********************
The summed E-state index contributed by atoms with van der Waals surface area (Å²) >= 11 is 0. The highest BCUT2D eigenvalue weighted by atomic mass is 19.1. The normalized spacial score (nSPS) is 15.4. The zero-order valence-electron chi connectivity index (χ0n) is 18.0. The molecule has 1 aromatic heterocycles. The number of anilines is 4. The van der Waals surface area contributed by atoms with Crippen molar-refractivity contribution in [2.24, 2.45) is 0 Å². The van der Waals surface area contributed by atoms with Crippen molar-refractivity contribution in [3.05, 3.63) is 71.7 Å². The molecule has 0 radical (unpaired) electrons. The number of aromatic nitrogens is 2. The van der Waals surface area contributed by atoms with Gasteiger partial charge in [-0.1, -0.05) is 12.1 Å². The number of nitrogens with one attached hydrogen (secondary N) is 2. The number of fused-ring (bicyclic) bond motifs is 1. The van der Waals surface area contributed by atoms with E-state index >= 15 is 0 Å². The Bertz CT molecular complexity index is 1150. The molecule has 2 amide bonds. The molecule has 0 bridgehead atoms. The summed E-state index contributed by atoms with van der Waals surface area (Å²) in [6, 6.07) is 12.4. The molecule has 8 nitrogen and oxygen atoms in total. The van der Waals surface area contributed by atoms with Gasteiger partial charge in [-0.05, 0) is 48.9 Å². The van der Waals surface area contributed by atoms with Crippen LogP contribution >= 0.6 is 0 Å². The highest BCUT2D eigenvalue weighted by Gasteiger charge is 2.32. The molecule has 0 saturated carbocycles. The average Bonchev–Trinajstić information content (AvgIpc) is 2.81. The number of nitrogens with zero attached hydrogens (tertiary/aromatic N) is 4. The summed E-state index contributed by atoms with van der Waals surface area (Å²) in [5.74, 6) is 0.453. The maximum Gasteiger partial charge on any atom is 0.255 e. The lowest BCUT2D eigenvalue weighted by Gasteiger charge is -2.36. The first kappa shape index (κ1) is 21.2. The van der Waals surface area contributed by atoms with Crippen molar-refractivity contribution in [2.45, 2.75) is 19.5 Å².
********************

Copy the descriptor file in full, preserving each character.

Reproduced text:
The summed E-state index contributed by atoms with van der Waals surface area (Å²) >= 11 is 0. The highest BCUT2D eigenvalue weighted by atomic mass is 19.1. The normalized spacial score (nSPS) is 15.4. The zero-order valence-electron chi connectivity index (χ0n) is 18.0. The molecule has 1 aromatic heterocycles. The number of anilines is 4. The van der Waals surface area contributed by atoms with Crippen molar-refractivity contribution in [2.24, 2.45) is 0 Å². The van der Waals surface area contributed by atoms with Crippen molar-refractivity contribution in [3.05, 3.63) is 71.7 Å². The molecule has 0 radical (unpaired) electrons. The number of aromatic nitrogens is 2. The van der Waals surface area contributed by atoms with Gasteiger partial charge in [-0.1, -0.05) is 12.1 Å². The number of nitrogens with one attached hydrogen (secondary N) is 2. The number of fused-ring (bicyclic) bond motifs is 1. The van der Waals surface area contributed by atoms with E-state index >= 15 is 0 Å². The Bertz CT molecular complexity index is 1150. The molecule has 2 amide bonds. The molecule has 0 bridgehead atoms. The summed E-state index contributed by atoms with van der Waals surface area (Å²) in [6, 6.07) is 12.4. The molecule has 8 nitrogen and oxygen atoms in total. The van der Waals surface area contributed by atoms with Gasteiger partial charge in [-0.05, 0) is 48.9 Å². The van der Waals surface area contributed by atoms with Crippen LogP contribution >= 0.6 is 0 Å². The highest BCUT2D eigenvalue weighted by Gasteiger charge is 2.32. The molecule has 0 saturated carbocycles. The average Bonchev–Trinajstić information content (AvgIpc) is 2.81. The number of nitrogens with zero attached hydrogens (tertiary/aromatic N) is 4. The summed E-state index contributed by atoms with van der Waals surface area (Å²) in [5.74, 6) is 0.453. The maximum Gasteiger partial charge on any atom is 0.255 e. The lowest BCUT2D eigenvalue weighted by Gasteiger charge is -2.36. The first kappa shape index (κ1) is 21.2. The van der Waals surface area contributed by atoms with Crippen molar-refractivity contribution in [2.45, 2.75) is 19.5 Å².